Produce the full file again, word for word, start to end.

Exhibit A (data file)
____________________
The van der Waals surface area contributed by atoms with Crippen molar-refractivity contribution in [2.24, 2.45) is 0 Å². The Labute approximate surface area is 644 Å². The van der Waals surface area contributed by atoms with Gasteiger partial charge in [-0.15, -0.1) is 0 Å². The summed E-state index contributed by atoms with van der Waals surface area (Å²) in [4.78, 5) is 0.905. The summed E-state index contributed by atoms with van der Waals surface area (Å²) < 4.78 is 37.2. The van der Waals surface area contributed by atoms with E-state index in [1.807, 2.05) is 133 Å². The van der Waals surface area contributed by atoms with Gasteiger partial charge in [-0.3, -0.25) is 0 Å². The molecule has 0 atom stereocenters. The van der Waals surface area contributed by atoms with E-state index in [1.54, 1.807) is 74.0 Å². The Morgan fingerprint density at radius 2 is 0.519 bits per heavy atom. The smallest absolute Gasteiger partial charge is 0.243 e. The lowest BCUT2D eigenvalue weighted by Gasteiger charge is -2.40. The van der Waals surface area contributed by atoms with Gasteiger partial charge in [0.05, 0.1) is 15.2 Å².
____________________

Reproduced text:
The van der Waals surface area contributed by atoms with Crippen molar-refractivity contribution in [2.24, 2.45) is 0 Å². The Labute approximate surface area is 644 Å². The van der Waals surface area contributed by atoms with Gasteiger partial charge in [-0.15, -0.1) is 0 Å². The summed E-state index contributed by atoms with van der Waals surface area (Å²) in [4.78, 5) is 0.905. The summed E-state index contributed by atoms with van der Waals surface area (Å²) < 4.78 is 37.2. The van der Waals surface area contributed by atoms with E-state index in [1.807, 2.05) is 133 Å². The van der Waals surface area contributed by atoms with Gasteiger partial charge in [-0.3, -0.25) is 0 Å². The molecule has 0 atom stereocenters. The van der Waals surface area contributed by atoms with E-state index in [1.54, 1.807) is 74.0 Å². The Morgan fingerprint density at radius 2 is 0.519 bits per heavy atom. The smallest absolute Gasteiger partial charge is 0.243 e. The lowest BCUT2D eigenvalue weighted by Gasteiger charge is -2.40. The van der Waals surface area contributed by atoms with Gasteiger partial charge in [0.05, 0.1) is 15.2 Å².